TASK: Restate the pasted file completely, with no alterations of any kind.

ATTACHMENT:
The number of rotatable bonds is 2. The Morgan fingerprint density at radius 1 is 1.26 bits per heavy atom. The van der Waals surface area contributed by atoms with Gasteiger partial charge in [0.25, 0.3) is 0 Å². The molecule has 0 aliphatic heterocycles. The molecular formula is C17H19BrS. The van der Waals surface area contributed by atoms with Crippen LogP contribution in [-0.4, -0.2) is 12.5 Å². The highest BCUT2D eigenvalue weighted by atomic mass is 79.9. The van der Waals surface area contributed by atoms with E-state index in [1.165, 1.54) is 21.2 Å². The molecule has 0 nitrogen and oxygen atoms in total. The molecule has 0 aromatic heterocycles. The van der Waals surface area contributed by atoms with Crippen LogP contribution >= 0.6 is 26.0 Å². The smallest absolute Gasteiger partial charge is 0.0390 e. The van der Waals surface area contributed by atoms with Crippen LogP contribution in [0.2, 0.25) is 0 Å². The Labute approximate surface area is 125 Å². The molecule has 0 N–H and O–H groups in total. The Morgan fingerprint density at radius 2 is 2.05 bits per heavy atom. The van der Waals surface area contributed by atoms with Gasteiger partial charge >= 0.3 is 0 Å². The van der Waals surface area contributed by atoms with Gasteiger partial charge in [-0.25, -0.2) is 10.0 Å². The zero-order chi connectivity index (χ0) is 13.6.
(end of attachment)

The number of rotatable bonds is 2. The Morgan fingerprint density at radius 1 is 1.26 bits per heavy atom. The van der Waals surface area contributed by atoms with Gasteiger partial charge in [0.25, 0.3) is 0 Å². The molecule has 0 aliphatic heterocycles. The molecular formula is C17H19BrS. The van der Waals surface area contributed by atoms with Crippen LogP contribution in [-0.4, -0.2) is 12.5 Å². The highest BCUT2D eigenvalue weighted by atomic mass is 79.9. The van der Waals surface area contributed by atoms with E-state index in [1.165, 1.54) is 21.2 Å². The molecule has 0 nitrogen and oxygen atoms in total. The molecule has 0 aromatic heterocycles. The van der Waals surface area contributed by atoms with Crippen LogP contribution >= 0.6 is 26.0 Å². The smallest absolute Gasteiger partial charge is 0.0390 e. The van der Waals surface area contributed by atoms with Crippen LogP contribution in [0.2, 0.25) is 0 Å². The Labute approximate surface area is 125 Å². The molecule has 0 N–H and O–H groups in total. The Morgan fingerprint density at radius 2 is 2.05 bits per heavy atom. The van der Waals surface area contributed by atoms with Gasteiger partial charge >= 0.3 is 0 Å². The van der Waals surface area contributed by atoms with Gasteiger partial charge in [-0.25, -0.2) is 10.0 Å². The zero-order chi connectivity index (χ0) is 13.6.